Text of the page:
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Development in the 60s: Space Tracking Stations

Logically, relations with the United States and with the powerful NASA were more advanced or more fruitful than the relations with the European countries, for the simple reason that in the space race United States was well ahead of Europe. In other words, and citing José María Dorado*, "INTA began in space before it had a formal presence in Europe". In any case, it is in 1960 when Spain approaches the countries that are working on the creation of the European Space Research Organization (ESRO), and that a Spanish delegation, including INTA staff, is present at the preparatory meeting for The creation of this body. The delegation, which attended as an observer, got Spain to be a member of ESRO, a precursor to ESA (European Space Agency).

* INTA y el espacio. Ed. INTA. 2008.

As a consequence of this participation in this European organization is the creation, in 1963, of the National Commission for Space Research (CONIE), of which INTA forms a prominent part. As José María Dorado points out in his excellent work, it was political reasons that allowed INTA (and, through INTA, Spain) to enter into space research: the political interest of strengthening the relationship with the United States and the interest in being in Europe.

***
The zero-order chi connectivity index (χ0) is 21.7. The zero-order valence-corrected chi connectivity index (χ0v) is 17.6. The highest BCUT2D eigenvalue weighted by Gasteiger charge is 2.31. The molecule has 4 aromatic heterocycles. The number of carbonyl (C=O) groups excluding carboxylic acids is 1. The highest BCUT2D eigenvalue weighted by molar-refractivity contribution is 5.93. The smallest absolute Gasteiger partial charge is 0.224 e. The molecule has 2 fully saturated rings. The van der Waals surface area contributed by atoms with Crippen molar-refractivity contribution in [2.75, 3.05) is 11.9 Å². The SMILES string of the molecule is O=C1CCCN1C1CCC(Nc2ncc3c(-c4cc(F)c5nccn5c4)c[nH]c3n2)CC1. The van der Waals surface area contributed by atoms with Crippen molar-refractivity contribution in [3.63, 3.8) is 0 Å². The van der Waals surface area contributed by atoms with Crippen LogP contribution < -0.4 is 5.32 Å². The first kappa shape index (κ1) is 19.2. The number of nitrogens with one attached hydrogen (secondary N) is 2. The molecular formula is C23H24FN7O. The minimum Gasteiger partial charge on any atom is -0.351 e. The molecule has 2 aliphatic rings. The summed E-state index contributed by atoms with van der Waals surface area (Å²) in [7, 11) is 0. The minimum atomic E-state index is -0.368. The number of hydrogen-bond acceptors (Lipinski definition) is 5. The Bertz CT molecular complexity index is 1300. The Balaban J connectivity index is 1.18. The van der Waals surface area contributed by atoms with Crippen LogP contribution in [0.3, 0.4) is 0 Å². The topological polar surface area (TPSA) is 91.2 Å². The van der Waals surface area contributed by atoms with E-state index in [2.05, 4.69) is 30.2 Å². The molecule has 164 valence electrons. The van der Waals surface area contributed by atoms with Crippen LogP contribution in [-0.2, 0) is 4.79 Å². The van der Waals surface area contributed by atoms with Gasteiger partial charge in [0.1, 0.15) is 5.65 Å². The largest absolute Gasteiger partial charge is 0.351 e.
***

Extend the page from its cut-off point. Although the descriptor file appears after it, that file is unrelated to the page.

Signing of the agreement with the US for the installation of the Robledo station of the DSN

And in the sixties that are supporting the development of the Gemini and Apollo programs, a contract signed between NASA and INTA allows the incorporation of Spanish personnel to work in Maspalomas. Thus, in the last three years of the decade, the Spaniards who work in Maspalomas go from 25 to 42, and finally to more than 60.

But the Apollo project requires new media, and the network of tracking stations needs to be expanded with three new ones that will make up the so-called Deep Space Network (DSN), the world's largest and most sensitive telecommunications system. They will be located in the United States, Australia and Spain; The Spanish station, in Robledo de Chavela. The reason for this situation is that being separated by 120 ° of terrestrial length, it is guaranteed that, at any time of the day, any of the three stations receives the signal from the spacecraft.

 

Fresnedillas station. Manuel Bautista, with dark tie, in the center

In this way, the station of follow-up of Robledo de Chavela was born, to which soon the neighbors of Fresnedillas and Cebreros were added. All have Spanish staff from the first moment. The Fresnedillas station collaborated in all the Apollo missions from the number 7 (first manned Apollo mission in orbit around the Earth), and was the one that was of service at the moment that the Apollo 11 landed on the Moon. These stations have progressively been directed by INTA: Cebreros in 1969, Robledo in 1970 and Fresnedillas in 1972.

In all these years, there have been numerous missions followed from these stations: the Mariner IV, then The Big Event; The contact with Apollo 11, which led man to the moon; The Viking spacecraft, which made contact with Mars; The Voyager 1 and 2, that have moved away more than 10 million kilometers of the Earth, arriving to leave the Solar System; The Cassini-Huygens, which have reached Saturn, the Mars Reconnaissance Orbiter, which is in the orbit of Mars; The Venus Express, joint mission of ESA and NASA. Even the Pioneer 10 signals are still received from the boundaries of the Solar System, even though its mission officially ended years ago.